Sunday, May 18, 2014


There has been some talk recently that Councillors don't have any power.

Last Tuesday (13th May 2014) on  TV3's Tonight with Vincent Browne one of the topics for discussion was "Since Councillors have such little powers, should the electorate vote on national rather than local issues?"

Closer to home an anonymous blogger, "Bock the Robber", contends that Councillors don't have any practical power. Bocks' blog on the matter, "Local Elections 2014 - What powers do local Councillors have?", is quite insightful and correct up to a point.

However, there are two decision-making powers that Councillors have collectively that have been overlooked by both Browne and Bock, possibly because they both live in areas where such decisions have not affected them. These involve Part 8 planning permission and the acquisition and disposal of property or land.

Part 8 planning requires Councillors to vote on whether or not a development project should proceed and there is no leave to appeal to An Bord Pleanala for members of the public that are unhappy with the decision; the vote determines the final outcome. A good example of this is the recent application by Limerick Youth Service to build a Youth Centre in Ballananty.

The acquisition and disposal of property or land by the Council requires a majority vote. For example, if the Council want to buy out a homeowner in a "regeneration" area for a pittance and make them a tenant in another area the Councillors must vote to approve the purchase of the home from the "regeneration" area resident and the purchase of the house that will be rented to them elsewhere.

This is how the Council's policy of depopulation in "regeneration" areas was facilitated. Not only did this policy show no regard for people's Constitutional right to property (turning homeowners into tenants) but it has also impacted greatly on the residents of "regeneration" areas as the houses were boarded-up and left to be looted for copper and burnt-out. While the vast majority of displaced residents are decent and law-abiding, some families that might be described as 'marginal' or 'at risk' have been displaced and are now causing problems in other estates.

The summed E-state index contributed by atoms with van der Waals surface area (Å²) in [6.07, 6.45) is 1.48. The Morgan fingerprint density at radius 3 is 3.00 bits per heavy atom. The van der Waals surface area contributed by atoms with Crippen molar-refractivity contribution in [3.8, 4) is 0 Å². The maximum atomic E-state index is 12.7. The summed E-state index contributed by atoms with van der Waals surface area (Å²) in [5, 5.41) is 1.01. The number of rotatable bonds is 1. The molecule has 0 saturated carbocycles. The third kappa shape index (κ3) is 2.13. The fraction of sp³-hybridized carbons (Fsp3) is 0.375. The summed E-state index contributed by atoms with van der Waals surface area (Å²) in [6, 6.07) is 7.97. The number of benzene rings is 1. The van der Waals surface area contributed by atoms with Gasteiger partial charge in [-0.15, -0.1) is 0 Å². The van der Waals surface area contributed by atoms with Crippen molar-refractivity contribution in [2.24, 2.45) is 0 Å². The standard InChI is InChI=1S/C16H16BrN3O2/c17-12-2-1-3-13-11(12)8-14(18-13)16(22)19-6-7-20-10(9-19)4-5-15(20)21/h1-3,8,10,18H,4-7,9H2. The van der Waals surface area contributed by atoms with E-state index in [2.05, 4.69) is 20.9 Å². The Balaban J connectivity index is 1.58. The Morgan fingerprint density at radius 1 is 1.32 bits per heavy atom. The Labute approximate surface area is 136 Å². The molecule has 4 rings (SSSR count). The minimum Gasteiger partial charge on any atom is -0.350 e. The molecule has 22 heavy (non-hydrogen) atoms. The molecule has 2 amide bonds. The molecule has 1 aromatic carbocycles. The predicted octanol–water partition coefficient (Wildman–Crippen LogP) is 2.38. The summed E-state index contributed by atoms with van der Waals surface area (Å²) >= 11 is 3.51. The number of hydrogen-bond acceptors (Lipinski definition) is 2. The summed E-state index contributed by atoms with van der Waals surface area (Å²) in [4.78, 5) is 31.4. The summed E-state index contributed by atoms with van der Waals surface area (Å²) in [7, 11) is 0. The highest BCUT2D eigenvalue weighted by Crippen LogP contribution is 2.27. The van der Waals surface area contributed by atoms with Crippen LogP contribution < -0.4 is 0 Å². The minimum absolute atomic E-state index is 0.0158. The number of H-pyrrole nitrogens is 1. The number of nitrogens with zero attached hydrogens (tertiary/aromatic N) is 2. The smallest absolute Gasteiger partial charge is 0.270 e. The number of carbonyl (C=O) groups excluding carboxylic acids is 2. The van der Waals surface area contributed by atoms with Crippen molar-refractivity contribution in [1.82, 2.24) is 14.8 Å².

The disposal of land can also impact on the quality of life for residents. The decision to close Roxboro Swimming Pool and sell the land to a developer for €10 million left the public with no amenity and there is no evidence to suggest that the sale benefited the communities affected. Another example is the sale of a section of the Peoples Park to facilitate a private development.

Councillors do have certain powers, if elected I would consult with the communities on matters that would affect them and vote in accordance with their wishes.

On May 23rd please think before you vote.

No comments:

Post a Comment